Now, the testimony of faith that we make to become Muslims, or when we assume adult status in the deen [religion], has two parts: ‘laa ilaha ill'Allah’ and ‘Muhammadan rasul Allah’. The first of these, none has the right to be worshiped except Allah, is a statement of our belief that Allah ('azza wa jall) is the Ruler of All, Judge of All, All-Knowing, All-Powerful. It is He who must be obeyed, and obedience to anybody else is merely conditional and must not be done if they ask us to disobey Allah ('azza wa jall). And Allah (Subhaanahu wa ta'ala)has given us everything we have, our existence, our life, our capabilities, our goodness. If He took any of it away, there is no power that could help us get it back. And we could never repay Him to match what He has given us, or even begin to. However, in his infinite mercy, Allah ('azza wa jall) asks of us only that we obey Him. Isn't it the least that we can do for Him after all that He has done for us?

There is also the second testimony: ‘Muhammad is the messenger of Allah’. The Prophet (sallallahu 'alayhi wa sallam) would not be a messenger if he did not come with a message. And his message is the Qur’aan. Therefore, by saying this statement we are really also testifying that the Qur’aan is a message from Allah, the Most High, and therefore, obedience to Allah ('azza wa jall) entails obedience to the Qur’aan, because it is His Word.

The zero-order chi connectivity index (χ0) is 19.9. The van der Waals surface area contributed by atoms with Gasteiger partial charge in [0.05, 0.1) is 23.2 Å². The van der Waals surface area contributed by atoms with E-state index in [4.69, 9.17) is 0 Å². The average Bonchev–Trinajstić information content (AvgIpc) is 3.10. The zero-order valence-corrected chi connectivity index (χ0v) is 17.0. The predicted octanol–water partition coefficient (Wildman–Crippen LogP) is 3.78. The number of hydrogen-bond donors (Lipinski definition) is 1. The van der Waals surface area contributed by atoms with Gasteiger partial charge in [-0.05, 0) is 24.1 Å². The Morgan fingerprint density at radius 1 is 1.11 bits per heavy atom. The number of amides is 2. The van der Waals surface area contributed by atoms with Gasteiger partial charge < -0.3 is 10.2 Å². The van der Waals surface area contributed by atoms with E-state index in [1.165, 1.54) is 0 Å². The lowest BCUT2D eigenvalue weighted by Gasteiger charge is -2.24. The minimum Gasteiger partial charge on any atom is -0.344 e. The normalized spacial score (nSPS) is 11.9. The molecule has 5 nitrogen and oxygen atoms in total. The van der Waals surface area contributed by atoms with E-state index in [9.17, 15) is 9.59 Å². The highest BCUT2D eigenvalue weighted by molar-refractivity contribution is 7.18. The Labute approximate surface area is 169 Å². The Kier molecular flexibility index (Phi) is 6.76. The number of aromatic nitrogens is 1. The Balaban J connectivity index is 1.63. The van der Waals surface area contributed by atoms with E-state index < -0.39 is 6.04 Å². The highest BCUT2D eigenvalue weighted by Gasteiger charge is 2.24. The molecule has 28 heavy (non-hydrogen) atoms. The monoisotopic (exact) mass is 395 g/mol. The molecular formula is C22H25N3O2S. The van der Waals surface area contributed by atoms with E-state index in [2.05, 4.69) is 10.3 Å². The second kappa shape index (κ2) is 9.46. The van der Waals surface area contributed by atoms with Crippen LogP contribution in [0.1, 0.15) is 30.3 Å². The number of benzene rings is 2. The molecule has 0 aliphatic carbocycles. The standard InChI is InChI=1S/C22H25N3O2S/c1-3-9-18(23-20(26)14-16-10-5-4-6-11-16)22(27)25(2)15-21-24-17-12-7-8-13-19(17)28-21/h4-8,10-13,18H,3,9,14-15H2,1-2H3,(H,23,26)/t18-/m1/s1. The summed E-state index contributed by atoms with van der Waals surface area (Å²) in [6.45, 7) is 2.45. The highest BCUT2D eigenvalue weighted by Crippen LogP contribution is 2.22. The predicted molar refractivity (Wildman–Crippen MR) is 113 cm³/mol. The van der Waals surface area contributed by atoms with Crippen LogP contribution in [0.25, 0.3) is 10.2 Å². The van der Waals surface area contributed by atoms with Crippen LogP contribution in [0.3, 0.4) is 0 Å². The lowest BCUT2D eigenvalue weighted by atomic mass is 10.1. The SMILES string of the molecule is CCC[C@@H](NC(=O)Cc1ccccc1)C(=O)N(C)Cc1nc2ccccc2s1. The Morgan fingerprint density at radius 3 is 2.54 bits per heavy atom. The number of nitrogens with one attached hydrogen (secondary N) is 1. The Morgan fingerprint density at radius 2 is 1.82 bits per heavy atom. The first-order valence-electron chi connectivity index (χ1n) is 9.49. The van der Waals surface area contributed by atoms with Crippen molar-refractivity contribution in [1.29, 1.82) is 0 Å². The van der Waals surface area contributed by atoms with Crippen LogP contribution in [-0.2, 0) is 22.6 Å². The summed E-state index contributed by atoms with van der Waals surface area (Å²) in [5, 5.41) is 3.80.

The Qur'aan also tells us to obey the Prophet (sallallahu 'alayhi wa sallam) as well as Allah ('azza wa jall) (see for example Surah an-Nisa ayah 59). It tells us that if we have faith we will take the Prophet (sallallahu 'alayhi wa sallam) as our judge in any dispute (Surah an-Nisa ayah 65). It tells us that when both Allah (subhaanahu wa ta'aala) and the Prophet (sallallahu 'alayhi wa sallam) have decided a matter it is not for a Muslim or Muslimah to have any further say in that matter (Surah al-Ahzab ayah 36). It tells us that what the Prophet (sallallahu 'alayhi wa sallam) has given us, we should take and what he has prohibited us, we should refrain from (Surah al-Hashr ayah 7). And it tells us that the Prophet (sallallahu 'alayhi wa sallam) has been sent not just to deliver the Qur'aan but also to explain it (Surah an-Nahl ayah 44).

Now the questions arise:

  • question_mark_cloudHow do we determine what the Prophet (sallallahu `alayhi wa sallam) has ordered, in order to obey it?
  • How do we find out what he judged in disputes so that we can abide by it?
  • How do we know what he has decided on matters, so that we can submit to it?